4. How does your personal culture and background affect your practice? 
  5. What workplace behaviors should not be tolerated? 


As patient advocates, nurses work as part of an interdisciplinary team to provide patient care. Nursing ethics have kept pace with the advancement of the profession to include a patient-centered focus rather than a physician-centered focus. Due to its main focus of providing care, nursing ethics are often different than medical ethics; and it is important for us to understand the differences.  

As we discuss application, one must take into consideration the workforce of nurses today.  In many facilities, nursing staff may encompass at least three and maybe even four generations. This also applies to our patients. Those generations are identified as follows:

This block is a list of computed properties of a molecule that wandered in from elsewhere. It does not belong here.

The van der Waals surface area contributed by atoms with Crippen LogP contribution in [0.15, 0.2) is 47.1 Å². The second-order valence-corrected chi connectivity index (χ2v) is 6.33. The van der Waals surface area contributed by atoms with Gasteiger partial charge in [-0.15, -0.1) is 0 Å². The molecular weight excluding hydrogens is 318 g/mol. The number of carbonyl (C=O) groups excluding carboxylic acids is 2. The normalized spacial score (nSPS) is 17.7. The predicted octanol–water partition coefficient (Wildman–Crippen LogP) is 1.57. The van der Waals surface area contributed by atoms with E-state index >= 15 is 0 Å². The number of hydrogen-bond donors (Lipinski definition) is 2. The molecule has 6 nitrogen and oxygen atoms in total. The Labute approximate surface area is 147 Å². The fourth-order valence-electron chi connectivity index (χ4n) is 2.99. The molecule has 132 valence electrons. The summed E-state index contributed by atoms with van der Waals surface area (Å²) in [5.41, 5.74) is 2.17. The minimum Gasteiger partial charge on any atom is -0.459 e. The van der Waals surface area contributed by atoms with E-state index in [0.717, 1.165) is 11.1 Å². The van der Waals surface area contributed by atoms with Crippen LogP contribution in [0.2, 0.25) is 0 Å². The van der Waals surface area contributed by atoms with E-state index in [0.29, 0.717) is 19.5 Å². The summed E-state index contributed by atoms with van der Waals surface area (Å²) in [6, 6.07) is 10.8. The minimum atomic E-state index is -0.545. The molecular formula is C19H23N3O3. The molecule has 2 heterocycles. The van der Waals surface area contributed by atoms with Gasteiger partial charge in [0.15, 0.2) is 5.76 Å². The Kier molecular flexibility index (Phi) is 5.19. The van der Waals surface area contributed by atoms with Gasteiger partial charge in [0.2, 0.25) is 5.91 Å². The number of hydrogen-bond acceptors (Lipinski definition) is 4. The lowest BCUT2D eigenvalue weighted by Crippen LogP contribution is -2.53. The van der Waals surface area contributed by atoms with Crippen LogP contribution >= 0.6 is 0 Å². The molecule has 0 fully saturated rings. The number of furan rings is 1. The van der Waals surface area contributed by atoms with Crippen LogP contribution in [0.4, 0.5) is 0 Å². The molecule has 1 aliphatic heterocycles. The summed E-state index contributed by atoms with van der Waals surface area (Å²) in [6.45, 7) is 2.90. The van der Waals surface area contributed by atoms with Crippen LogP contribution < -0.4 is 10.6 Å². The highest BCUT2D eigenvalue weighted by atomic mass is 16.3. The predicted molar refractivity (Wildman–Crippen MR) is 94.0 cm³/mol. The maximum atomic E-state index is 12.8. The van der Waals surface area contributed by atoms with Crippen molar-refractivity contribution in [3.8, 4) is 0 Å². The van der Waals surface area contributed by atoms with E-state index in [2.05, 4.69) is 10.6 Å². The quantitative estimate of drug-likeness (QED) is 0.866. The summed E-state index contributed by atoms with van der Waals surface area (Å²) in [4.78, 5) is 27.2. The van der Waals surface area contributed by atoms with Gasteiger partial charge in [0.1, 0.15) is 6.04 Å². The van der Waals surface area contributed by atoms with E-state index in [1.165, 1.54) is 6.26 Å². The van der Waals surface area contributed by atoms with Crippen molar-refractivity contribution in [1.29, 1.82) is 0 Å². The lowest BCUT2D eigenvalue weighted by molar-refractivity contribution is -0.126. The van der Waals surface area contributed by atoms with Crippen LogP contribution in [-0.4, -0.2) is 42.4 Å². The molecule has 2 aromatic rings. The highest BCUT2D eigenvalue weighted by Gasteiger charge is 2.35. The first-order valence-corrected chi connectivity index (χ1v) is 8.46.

Traditionalists or Silent Generations (1922- 1946):  
  • Respect authority, are hardworking, and are sacrificial for their work. 
  • Many have delayed retirement (8). 
Baby Boomers (1946-1964): 
  • Possess a belief that workers must pay their dues, are a workaholic, and typically rely on traditional learning styles (8). 
Generation X (1965-1977): 
  • Independent, a skeptic of authority, and self-reliant (8). 
Generation Y (1978-1991): 
  • Team-oriented, tech-savvy, entrepreneurial, and has a desire to receive feedback (8). 
Generation Z (1992-2010): 
  • Tech savvy, understand the power of text and social media. (8) 

No matter what generation you fall into, it is important to understand the different personality and learning styles of everyone.